Pasquale Carpino

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Pasquale Carpino
DiedDecember 30, 2005(2005-12-30) (aged 69)
Culinary career
Cooking styleItalian

Pasquale Carpino (1936 – December 30, 2005) was a popular television chef in Toronto and an operatic singer.

Early life[edit]

Born in the southern Italian community of Cosenza, Calabria in 1936, Pasquale immigrated to Toronto in 1958 at the age of 22, arriving alone with only a few dollars in his pocket. He was intensely passionate about music, most specifically Opera. Pasquale met his wife Evelina, a Soprano Singer of Italian descent, in 1964. They had two daughters together, Beatrice and Lisa.

Cooking career[edit]

Pasquale began his career in cooking as a dishwasher and prep cook at several restaurants located around the city of Toronto. With his dedication and talent for food, Chef Pasquale eventually became a chef and later a restaurateur. While continuing to progress his cooking career Pasquale studied opera at the Royal Conservatory of Music.


Pasquale's original cooking show was played on Toronto public access television in the late 1970s. Later Pasquale was the host of popular cooking shows in the 1980s and early 1990s by the names of Pasquale's Kitchen and Pasquale's Kitchen Express. His trademark outfit was a blue smock, a white necktie and a red chef's toque. The show was focused around the colourful Pasquale engaging the audience in his cooking while singing at the same time. The food prepared on the show was for the most part Italian, usually consisting of an appetizer, entree, and dessert. The episode would usually end with Pasquale being the gracious host pouring wine and serving his delicious dinner to a lucky audience member.


Pasquale's cooking technique focused on quick full multi-course meals. In different episodes he quoted a different time allotted for his four-course meal: 18.5 minutes to 22 minutes.

The meals were composed of several dishes: one for carbohydrate (usually pasta or risotto), another for protein (chicken, meat, or fish), and two of each of an appetizer (e.g., frittata), a dessert, a soup, or salad.

The meat dish is usually made using a pan-grilled method: grilling the meat on both sides in a little olive oil, then adding the sauce composed of chopped vegetables (such as mushrooms, potatoes, zucchini, onions, garlic, parsley, and celery, which are steam sauteed in a separate pan), then adding either 35% cream or tomato paste. The sauce was always added to the meat pan, so in the process deglazing it.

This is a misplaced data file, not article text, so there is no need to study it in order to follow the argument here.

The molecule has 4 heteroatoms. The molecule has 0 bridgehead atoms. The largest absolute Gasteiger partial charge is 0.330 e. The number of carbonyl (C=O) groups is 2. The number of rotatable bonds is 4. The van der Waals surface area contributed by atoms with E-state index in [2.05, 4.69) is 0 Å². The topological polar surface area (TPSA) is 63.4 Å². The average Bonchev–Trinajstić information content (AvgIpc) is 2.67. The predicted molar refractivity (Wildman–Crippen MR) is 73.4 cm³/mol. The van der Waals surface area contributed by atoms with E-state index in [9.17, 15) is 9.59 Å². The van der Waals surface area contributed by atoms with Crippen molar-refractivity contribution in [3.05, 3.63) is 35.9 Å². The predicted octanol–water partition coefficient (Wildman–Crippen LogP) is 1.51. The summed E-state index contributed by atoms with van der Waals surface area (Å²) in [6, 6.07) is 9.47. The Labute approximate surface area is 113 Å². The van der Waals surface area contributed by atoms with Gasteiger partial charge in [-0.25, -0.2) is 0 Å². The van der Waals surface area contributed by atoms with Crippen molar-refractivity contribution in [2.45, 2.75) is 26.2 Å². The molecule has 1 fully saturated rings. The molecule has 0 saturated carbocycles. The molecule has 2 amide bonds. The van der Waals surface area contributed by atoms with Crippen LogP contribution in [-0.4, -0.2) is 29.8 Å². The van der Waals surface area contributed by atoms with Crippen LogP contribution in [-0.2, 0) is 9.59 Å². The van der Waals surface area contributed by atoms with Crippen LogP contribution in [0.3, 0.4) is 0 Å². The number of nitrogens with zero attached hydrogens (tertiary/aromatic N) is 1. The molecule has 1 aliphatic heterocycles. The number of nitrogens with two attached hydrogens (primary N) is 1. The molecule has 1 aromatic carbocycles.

The pasta/rice dish was made with a similar sauce, but the pasta/rice added to the sauce instead of the other way round.

In both sauces, he would add broth from a pan beside the stove top.

On rare occasions, Pasquale would use the oven, for example, when cooking roast veal, rigatoni, or foccacia bread.


Pasquale often repeats certain quotes while he cooks, such as:

  • If you sing to the food, then it will come out good.
  • The pasta should not wait for the sauce, the sauce can wait for the pasta.
  • Watch out for your eye lashes when you flambee.
  • When a little girl would flip the frittata successfully, she is ready to be courted to get married.
  • Do not use milk in the sauce instead of 35% cream, otherwise we make ricotta.
  • The best cooking is what the mama cooks
  • If the pasta stays for a long time in the boiling water, it will become polenta
  • Excuse my back (he always says it when turning around to drain the pasta).
  • You want some more? (usually when he is adding cheese to the pasta or rice dish, then adds some more, then either pours the entire container of cheese, or puts it aside saying you can add to your dish).
  • May everyone in the world, specially the little ones [i.e. children], have a meal like this
  • Mamma mia! We should say Papà mio sometimes.
  • I believe cooking is art, fantasy and vocation.
  • You can repeat a recipe, but I cannot repeat a recipe.
  • There are three things in the world you cannot repeat exactly the same: sing a song, sign your name, and a recipe.


Pasquale's fame is due greatly to the fact that he was one of the first celebrity chefs in Canada. Known as the Singing Chef, Pasquale once said :[1]

If I sing when I cook, the food is going to be happy.

Pasquale Carpino died December 30, 2005 of complications from surgery.[2]

Pasquale's Kitchen Express continues on air as re-runs on OMNI.1 and Citytv in Toronto.


  1. ^ Carpino, known as Singing Chef, dead at 69, Timmins Daily Press (ON). Entertainment, Tuesday, January 3, 2006, p. B5.
  2. ^ "Chef who mixed music with 'mangia' dies". CBC News. 2006-01-02. Retrieved 2010-09-26.

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